RING finger, HC subclass, found in tripartite motif-containing protein 3 (TRIM3)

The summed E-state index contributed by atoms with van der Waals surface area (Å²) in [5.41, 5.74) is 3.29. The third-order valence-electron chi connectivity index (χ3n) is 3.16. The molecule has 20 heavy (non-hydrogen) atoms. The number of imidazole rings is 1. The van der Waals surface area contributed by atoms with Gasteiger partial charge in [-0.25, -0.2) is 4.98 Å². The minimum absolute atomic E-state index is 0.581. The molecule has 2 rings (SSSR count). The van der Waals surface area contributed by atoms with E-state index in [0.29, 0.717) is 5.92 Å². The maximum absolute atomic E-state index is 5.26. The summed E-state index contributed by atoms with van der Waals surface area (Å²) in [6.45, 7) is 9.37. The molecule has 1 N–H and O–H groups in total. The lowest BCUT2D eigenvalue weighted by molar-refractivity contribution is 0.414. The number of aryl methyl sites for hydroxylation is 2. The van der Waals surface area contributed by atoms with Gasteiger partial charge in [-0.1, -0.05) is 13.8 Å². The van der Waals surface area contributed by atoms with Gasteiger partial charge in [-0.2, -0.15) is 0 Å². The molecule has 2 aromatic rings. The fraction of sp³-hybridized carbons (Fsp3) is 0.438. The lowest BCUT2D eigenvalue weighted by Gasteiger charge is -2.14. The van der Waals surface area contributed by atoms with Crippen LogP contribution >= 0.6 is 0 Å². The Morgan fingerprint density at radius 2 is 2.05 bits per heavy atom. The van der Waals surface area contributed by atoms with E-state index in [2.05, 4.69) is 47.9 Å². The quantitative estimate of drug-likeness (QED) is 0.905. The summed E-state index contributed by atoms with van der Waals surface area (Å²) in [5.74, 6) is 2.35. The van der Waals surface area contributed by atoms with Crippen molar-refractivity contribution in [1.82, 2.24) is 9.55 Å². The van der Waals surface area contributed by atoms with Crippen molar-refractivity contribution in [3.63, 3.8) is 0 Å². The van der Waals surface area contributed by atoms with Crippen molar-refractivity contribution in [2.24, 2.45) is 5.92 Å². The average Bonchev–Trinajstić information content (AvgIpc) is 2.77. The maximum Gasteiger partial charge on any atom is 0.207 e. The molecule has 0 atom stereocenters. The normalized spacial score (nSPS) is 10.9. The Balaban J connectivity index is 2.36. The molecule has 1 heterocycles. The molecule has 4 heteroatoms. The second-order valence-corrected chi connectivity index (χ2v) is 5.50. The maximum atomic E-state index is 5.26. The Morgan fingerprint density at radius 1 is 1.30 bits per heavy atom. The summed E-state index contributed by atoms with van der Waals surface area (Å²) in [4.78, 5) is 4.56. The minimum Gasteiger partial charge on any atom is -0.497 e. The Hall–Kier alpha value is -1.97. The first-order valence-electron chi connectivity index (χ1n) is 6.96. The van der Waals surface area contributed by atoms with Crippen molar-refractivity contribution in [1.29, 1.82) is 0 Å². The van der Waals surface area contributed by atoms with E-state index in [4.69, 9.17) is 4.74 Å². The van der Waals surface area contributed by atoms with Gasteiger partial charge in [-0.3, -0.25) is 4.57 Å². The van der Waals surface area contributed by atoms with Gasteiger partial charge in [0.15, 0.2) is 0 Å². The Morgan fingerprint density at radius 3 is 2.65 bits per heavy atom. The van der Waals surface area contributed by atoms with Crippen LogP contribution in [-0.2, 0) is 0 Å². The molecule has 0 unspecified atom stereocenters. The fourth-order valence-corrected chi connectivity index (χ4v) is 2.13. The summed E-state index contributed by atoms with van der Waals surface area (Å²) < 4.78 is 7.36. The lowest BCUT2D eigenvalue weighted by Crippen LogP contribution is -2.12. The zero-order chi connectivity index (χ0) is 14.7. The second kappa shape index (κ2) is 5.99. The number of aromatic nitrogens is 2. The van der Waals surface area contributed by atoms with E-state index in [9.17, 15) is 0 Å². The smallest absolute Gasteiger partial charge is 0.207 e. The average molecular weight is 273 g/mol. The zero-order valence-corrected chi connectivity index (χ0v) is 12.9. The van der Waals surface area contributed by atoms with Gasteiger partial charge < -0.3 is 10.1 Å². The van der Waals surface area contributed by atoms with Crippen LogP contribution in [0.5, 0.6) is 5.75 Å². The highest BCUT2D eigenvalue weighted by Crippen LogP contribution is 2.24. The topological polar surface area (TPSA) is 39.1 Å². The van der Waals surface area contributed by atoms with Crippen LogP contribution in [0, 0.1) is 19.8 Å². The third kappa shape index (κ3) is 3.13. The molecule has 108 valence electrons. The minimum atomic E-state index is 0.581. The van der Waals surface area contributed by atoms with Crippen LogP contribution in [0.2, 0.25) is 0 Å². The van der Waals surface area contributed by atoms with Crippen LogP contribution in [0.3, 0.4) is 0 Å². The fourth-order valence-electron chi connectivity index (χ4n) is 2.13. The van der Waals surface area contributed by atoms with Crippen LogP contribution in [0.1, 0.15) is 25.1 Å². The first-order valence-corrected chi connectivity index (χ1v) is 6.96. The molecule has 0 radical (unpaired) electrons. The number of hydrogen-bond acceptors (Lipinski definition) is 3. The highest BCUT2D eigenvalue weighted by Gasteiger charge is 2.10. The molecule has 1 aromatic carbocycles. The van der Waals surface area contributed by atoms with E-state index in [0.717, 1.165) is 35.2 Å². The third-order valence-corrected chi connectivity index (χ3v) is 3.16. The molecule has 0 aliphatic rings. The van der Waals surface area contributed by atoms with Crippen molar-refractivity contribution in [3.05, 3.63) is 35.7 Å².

TRIM3, also known as brain-expressed RING finger protein (BERP), RING finger protein 97 (RNF97), or RING finger protein 22 (RNF22), is an E3 ubiquitin-protein ligase involved in the pathogenesis of various cancers. It functions as a tumor suppressor that regulates asymmetric cell division in glioblastoma. It binds to the cdk inhibitor p21(WAF1/CIP1) and regulates its availability that promotes cyclin D1-cdk4 nuclear accumulation. Moreover, TRIM3 plays an important role in the central nervous system (CNS). It corresponds to gene BERP (brain-expressed RING finger protein), a unique p53-regulated gene that modulates seizure susceptibility and GABAAR cell surface expression. Furthermore, TRIM3 mediates activity-dependent turnover of postsynaptic density (PSD) scaffold proteins GKAP/SAPAP1 and is a negative regulator of dendritic spine morphology. In addition, TRIM3 may be involved in vesicular trafficking via its association with the cytoskeleton-associated-recycling or transport (CART) complex that is necessary for efficient transferrin receptor recycling, but not for epidermal growth factor receptor (EGFR) degradation. It also regulates the motility of the kinesin superfamily protein KIF21B. TRIM3 belongs to the C-VII subclass of TRIM (tripartite motif)-NHL family that is defined by their N-terminal RBCC (RING, Bbox, and coiled coil) domains, including three consecutive zinc-binding domains, a C3HC4-type RING-HC finger, Bbox1 and Bbox2, and a coiled coil domain, as well as a NHL (named after proteins NCL-1, HT2A and Lin-41 that contain repeats folded into a six-bladed beta propeller) repeat domain positioned C-terminal to the RBCC domain.